You know, I'm interested in this whole question of - if you're interested in something that's identified with another culture, does that mean you are becoming that? I mean, isn't that something that people of color have labored with for, you know, however long? People saying, oh, if you like Scottish contra-dancing, you're acting white. Or, you know, any number of other things. He's not saying that people think he's black because he can rap, is he? I mean...
BATES: No. Absolutely not.
MARTIN: You know what I'm saying? Or that he has to pretend to be black or act black. That's not what he's saying.
BATES: No. Although he did say, at one point, to me, well, you know, like everybody in middle school, I went through my questing stage. You know, I wore Timberlands and a do rag because that's what real rappers did back then. But that's just stuff that young kids do, but this is naturally what I do. This is sort of the center of my comfort and it doesn't mean I'm trying to be black, but he says, I'm bringing my Asian-ness to this art form.
MARTIN: I have a clip to that effect. This is what he told you about finding his niche as an Asian-American rapper. Here it is.
DUMBFOUNDEAD: I think a lot of Asian rappers, when they were first coming up, they'd specifically just cling onto, like, black culture. It's not about really understanding your Asian-ness to make yourself unique as a Asian rapper. It's about being the most socially aware.
MARTIN: So, finally, you know, what about that? I mean, are you finding that in your reporting, that people are being able to kind of locate the essential value of something as opposed to having it just be about race? It's about the value of what it means or something like that? What are you finding so far?
BATES: Well, I think that young people are far more flexible than their elders about that and that they've grown up with a whole lot of multicultural influences. I mean, think about it. When I was young, you know, the world was mostly black and white because that's what American saw. My child is 21 and he's just, you know, had a United Nations of cultural influences. He runs around with some of everybody and can swear in about 12 different languages and they listen to all different kinds of music that, you know - me, in the '70s, we would have looked at him and gone, ew, that's not what black people listen to. And his response would be, well, this black person does.
And I think that that's what a lot of these kids - it's like, if I like it, I like it. If it's cool, it's cool. If I want to listen to it, I'm going to listen to it and not only am I going to listen to it. I'm going to put my own spin on it, which is what Dumbfoundead has done. I mean, he raps, but he also talks about the stereotypes that he often encounters as an Asian-American man and he flips those on their head and kind of laughs at the person who's doing the stereotyping in his flow. So he lets the audience in on his joke and sort of says, you know, stereotyping - that's, like, so lame. That's so, like, 1970s, 1980s. Get over it.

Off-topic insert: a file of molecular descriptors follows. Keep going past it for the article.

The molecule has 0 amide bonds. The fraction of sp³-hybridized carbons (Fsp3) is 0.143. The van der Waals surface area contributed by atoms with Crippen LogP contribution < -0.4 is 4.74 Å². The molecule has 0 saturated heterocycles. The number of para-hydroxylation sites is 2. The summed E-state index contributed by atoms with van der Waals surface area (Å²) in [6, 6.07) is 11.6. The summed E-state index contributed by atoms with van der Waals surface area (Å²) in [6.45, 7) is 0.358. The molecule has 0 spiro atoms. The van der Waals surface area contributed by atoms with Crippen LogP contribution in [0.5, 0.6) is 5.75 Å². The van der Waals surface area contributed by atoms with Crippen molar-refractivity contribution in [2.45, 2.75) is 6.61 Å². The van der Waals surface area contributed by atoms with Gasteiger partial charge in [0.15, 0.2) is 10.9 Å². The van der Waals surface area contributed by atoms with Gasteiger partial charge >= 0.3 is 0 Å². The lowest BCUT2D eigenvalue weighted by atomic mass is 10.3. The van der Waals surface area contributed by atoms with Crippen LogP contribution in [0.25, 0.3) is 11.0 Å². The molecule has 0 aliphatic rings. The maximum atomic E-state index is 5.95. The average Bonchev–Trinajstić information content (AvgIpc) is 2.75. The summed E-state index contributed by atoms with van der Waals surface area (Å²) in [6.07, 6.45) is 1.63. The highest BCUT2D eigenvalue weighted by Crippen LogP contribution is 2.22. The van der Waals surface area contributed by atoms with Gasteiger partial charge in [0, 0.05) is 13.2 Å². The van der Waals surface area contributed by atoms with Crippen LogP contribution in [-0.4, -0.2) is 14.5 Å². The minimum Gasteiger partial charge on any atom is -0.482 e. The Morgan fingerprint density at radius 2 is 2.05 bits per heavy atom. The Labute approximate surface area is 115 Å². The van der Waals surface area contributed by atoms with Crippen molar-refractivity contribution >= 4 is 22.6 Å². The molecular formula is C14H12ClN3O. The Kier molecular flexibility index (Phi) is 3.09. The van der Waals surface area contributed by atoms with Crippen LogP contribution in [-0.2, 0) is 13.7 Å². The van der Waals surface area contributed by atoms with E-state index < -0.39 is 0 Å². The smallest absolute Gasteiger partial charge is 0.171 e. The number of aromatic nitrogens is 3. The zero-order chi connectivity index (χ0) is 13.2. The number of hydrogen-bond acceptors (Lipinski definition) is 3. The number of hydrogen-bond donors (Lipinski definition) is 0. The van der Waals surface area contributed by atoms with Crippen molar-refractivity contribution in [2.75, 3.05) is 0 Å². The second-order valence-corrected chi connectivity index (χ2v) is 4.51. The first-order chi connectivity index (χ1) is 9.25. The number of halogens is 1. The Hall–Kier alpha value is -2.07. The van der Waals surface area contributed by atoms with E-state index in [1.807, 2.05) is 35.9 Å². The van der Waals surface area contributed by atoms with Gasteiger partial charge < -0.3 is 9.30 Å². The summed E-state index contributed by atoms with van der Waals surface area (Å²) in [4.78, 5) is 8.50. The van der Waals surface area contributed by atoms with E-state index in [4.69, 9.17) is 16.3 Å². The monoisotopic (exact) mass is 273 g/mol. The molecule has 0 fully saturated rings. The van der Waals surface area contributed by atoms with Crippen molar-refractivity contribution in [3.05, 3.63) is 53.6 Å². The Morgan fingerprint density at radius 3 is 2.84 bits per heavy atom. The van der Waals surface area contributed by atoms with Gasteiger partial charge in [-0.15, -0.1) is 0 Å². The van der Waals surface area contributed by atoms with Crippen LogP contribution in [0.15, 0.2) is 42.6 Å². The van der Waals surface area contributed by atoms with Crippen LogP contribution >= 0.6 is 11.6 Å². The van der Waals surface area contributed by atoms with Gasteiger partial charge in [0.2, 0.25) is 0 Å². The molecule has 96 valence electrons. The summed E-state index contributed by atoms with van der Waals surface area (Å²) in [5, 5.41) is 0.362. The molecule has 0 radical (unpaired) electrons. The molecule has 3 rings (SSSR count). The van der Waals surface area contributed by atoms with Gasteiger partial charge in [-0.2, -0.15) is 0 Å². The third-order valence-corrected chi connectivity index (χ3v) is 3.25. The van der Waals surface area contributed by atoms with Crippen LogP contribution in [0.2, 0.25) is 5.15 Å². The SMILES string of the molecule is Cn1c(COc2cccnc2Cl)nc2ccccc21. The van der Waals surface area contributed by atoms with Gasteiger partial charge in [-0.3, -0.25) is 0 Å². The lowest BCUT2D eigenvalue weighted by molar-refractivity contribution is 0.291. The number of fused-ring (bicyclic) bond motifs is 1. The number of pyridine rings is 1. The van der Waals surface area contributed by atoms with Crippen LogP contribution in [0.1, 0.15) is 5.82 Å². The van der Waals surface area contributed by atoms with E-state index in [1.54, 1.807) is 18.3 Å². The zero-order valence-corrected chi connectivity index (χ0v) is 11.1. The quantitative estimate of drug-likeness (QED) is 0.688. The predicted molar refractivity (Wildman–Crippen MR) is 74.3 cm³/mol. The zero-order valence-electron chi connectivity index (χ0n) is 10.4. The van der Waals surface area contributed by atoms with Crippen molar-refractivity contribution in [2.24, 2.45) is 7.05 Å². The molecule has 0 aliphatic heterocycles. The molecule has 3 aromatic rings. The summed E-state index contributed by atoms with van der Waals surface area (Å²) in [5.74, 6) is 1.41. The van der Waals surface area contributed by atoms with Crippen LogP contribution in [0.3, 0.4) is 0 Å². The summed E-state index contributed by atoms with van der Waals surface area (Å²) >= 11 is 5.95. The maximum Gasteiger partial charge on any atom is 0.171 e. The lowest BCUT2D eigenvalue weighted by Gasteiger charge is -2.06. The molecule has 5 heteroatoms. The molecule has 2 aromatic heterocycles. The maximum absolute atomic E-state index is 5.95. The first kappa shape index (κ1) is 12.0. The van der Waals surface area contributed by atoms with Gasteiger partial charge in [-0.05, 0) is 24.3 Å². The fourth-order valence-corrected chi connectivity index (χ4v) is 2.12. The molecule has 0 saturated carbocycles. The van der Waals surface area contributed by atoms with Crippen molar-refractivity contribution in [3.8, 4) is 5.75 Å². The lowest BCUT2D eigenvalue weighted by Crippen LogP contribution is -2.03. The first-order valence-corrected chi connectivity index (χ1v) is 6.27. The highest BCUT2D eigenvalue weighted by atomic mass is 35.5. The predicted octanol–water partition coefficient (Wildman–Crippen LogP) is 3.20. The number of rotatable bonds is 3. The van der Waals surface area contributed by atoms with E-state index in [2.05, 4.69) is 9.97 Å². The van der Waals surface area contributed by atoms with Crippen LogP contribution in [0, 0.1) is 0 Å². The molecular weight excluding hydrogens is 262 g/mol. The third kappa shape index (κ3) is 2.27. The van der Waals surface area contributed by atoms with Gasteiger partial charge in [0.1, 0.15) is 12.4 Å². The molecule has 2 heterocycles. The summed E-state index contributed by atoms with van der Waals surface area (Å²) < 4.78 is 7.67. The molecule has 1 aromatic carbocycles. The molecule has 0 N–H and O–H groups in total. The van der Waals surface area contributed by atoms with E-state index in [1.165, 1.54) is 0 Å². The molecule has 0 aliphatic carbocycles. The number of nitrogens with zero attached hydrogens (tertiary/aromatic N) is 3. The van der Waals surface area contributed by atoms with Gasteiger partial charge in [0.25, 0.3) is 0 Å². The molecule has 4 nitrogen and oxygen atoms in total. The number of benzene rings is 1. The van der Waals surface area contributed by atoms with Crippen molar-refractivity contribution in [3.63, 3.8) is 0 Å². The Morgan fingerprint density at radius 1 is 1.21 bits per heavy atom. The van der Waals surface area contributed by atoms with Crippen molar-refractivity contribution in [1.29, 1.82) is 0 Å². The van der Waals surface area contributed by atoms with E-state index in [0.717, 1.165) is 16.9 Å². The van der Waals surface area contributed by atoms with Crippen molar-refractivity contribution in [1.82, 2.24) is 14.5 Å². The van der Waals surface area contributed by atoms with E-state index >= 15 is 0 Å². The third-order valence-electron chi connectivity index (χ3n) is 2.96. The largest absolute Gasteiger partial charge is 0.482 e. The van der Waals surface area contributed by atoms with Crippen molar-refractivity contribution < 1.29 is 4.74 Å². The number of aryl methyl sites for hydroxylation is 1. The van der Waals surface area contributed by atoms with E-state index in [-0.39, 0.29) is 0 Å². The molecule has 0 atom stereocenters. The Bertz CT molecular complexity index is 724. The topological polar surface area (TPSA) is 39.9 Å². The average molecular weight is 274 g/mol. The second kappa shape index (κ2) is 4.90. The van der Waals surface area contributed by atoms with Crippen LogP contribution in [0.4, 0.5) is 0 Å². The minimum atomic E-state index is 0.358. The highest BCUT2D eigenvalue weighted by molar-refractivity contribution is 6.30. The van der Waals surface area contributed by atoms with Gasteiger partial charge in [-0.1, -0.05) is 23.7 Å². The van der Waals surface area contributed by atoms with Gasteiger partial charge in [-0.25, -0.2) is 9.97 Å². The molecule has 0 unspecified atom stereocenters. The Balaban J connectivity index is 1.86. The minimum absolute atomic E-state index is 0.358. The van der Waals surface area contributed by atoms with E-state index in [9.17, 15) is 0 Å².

MARTIN: That's old. Get over it. So...
BATES: It's so old. So, you know, as a result, you know, the rhythm, the self-expression, the ability to incorporate all different kinds of instruments - you hear rap everywhere. You know, it might have been born in The Bronx, but now it's gone all around the globe, picked up some of those global influences so that, now, when we listen to things, we're often hearing instruments that we didn't hear 30 years ago because they came from listening to some guy in Mumbai do something or listening to somebody in Moscow try it or somebody in Lagos.
MARTIN: Some of the other stories that you're working on, Karen, are things that are - what - traditional reporting pieces, but they also bring people to light who might not otherwise be heard from, I think. Maybe Sal Castro?
BATES: He was a teacher in the L.A. unified school system and he became a pivotal point in the Chicano student movement when he led a walk-out in 1968 from L.A.'s public schools because he said, you know, people are telling you that you are failing the public schools. That's wrong. The public schools are failing you. There's no reference to your culture, no reference to your history, no respect for your language and it's wrong.
He eventually ended up being fired, but then reinstated because he protested this and a lot of people protested it and he's sort of looked at as one of the fathers of the Chicano students' movement, so he's an amazing man.
MARTIN: All right. Karen Grigsby Bates is an NPR correspondent. She was with us from NPR West, which is in Culver City, California. Karen, thank you.
BATES: You're welcome.
NPR transcripts are created on a rush deadline by Verb8tm, Inc., an NPR contractor, and produced using a proprietary transcription process developed with NPR. This text may not be in its final form and may be updated or revised in the future. Accuracy and availability may vary. The authoritative record of NPR’s programming is the audio record.